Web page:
Solomon's prayer of dedication (comparable to the seven petitions) also looks to the Lord for repentance and the fruits of repentance, for rescue from enemies, from sin and death and every evil, and for a life with God characterized by thanksgiving and praise.  For David and Solomon, this thanksgiving and praise is given voice in the singing of the Psalms: by the Levites, et al.

If one does not care for the "Liturgical Empire" language, the Kingdom of God is, in any case, a priestly kingdom, and, as we Lutherans like to say, it is a “royal priesthood.”  So it is a liturgical kingdom, defined by sacrifice, prayer, and praise in accordance with the Word and promises of God, for the sake of bringing the people into His presence.

Therefore, both David and Solomon, in particular, like Moses and Samuel before, exercise both priestly and royal duties.  There is also Melchizedek, who is both priest and king of Salem; and in the Prophet Zechariah (esp. chs. 3, 6, and 14), one sees the coming together of the Offices of Priest and King, in anticipation of the coming of the Christ Jesus.

In Christ Jesus, YHWH is the King of Israel, and of all those whom He calls to Himself through His true Israel, the Christian Church, upon whom He pours out His Spirit, and whom He names with His own Name, in order to sanctify them for life everlasting with Himself.  God comes to us in Christ, in order that we might come to God in Him.  He is thus the one Mediator between God and Man by His Incarnation, by His Cross and Resurrection and Ascension, and by His Ministry of the Gospel of forgiveness.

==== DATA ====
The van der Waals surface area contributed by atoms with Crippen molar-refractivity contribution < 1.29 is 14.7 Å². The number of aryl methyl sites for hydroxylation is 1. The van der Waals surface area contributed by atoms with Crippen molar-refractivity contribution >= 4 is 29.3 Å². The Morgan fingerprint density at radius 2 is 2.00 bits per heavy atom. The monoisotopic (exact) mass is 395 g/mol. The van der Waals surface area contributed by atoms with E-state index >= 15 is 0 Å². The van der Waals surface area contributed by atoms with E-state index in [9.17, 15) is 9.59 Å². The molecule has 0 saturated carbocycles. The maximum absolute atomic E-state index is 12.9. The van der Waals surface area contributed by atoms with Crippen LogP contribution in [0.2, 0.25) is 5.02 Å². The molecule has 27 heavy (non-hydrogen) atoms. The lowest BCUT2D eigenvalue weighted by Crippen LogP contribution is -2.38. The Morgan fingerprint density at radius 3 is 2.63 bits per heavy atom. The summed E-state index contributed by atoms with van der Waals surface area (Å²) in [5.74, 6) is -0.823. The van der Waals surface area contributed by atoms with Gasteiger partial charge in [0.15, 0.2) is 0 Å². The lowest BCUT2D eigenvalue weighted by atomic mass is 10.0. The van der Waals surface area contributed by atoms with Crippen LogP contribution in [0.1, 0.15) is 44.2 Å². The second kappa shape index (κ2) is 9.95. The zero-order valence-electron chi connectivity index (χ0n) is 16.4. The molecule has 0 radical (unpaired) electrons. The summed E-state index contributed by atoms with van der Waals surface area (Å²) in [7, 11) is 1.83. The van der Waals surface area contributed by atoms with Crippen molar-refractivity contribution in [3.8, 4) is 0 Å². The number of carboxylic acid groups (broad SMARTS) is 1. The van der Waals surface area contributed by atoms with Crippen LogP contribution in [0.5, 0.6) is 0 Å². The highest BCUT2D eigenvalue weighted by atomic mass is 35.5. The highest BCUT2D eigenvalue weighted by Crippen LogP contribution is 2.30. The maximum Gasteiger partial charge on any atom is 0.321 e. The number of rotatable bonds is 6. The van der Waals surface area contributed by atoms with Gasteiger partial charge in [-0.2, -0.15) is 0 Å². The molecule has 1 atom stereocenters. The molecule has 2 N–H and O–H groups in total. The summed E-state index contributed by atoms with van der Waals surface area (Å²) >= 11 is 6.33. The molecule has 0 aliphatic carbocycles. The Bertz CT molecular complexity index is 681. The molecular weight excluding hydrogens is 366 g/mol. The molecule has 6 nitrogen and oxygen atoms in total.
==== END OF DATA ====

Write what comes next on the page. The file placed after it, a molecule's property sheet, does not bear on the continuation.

The Lamb upon His Throne in the midst of His people — who has been slain, and yet, behold, He lives — He reveals the Name and bestows the Spirit of His Father, and He feeds His people with the Spiritual Food and Drink of His Body and His Blood.

He is thus both Priest and King, the Temple, the Altar, and the Sacrifice (including the Meal — the Host, the Waiter, and the Feast); He is both Prophet and Apostle, Bridegroom and Shepherd, Redeemer and Lord; and it really is in Him that all of your prayers are both asked and answered.

He is the Lord who rescues you from the devil's kingdom, as demonstrated especially by His casting out of demons throughout His ministry on earth (St. Luke 11:20; St. Matthew 12:28), and so also by the ministry of His sent ones in Holy Baptism, in Holy Absolution, and in the whole Ministry of the Gospel (St. Luke 10).  And He brings you into the Kingdom of His God and Father, already now within His Church on earth (which is His Body).

He liberates you from slavery to sin and death, and He provides for all your needs of body and soul.  He prepares a Feast for you at His Table in His House, where you belong to the one family of one Father (to the one Kingdom of this one King Jesus).  And in His Body and His Blood you do have a genuine foretaste of the neverending Feast to come.

As the Name of God is hallowed among us especially in Holy Baptism, so does the Kingdom of God come to us especially in the Holy Communion.

And, because He sets you free and provides for all your needs — because He, not sin and death, but He is your Lord and King — you live a godly life in, with, and under Him in His Kingdom, both now, by grace through faith in His Gospel, and forevermore in the resurrection of your body and the life everlasting of your body and soul in His heaven.

It is by the gracious gift and work of the Holy Spirit through His Word that you believe and live in this way; because God sanctifies His Name in you, and He sanctifies you in His Name, and He thereby gathers you into His Kingdom, now and forever.  All of this the Spirit does in, with, and through Christ Jesus, your merciful and great High Priest, your Good Shepherd and your King, crucified for your sins, raised for your righteousness, and ascended to the right hand of the Father as your acceptable Sacrifice, your sweet-smelling Incense, and your answered Prayer.  Amen!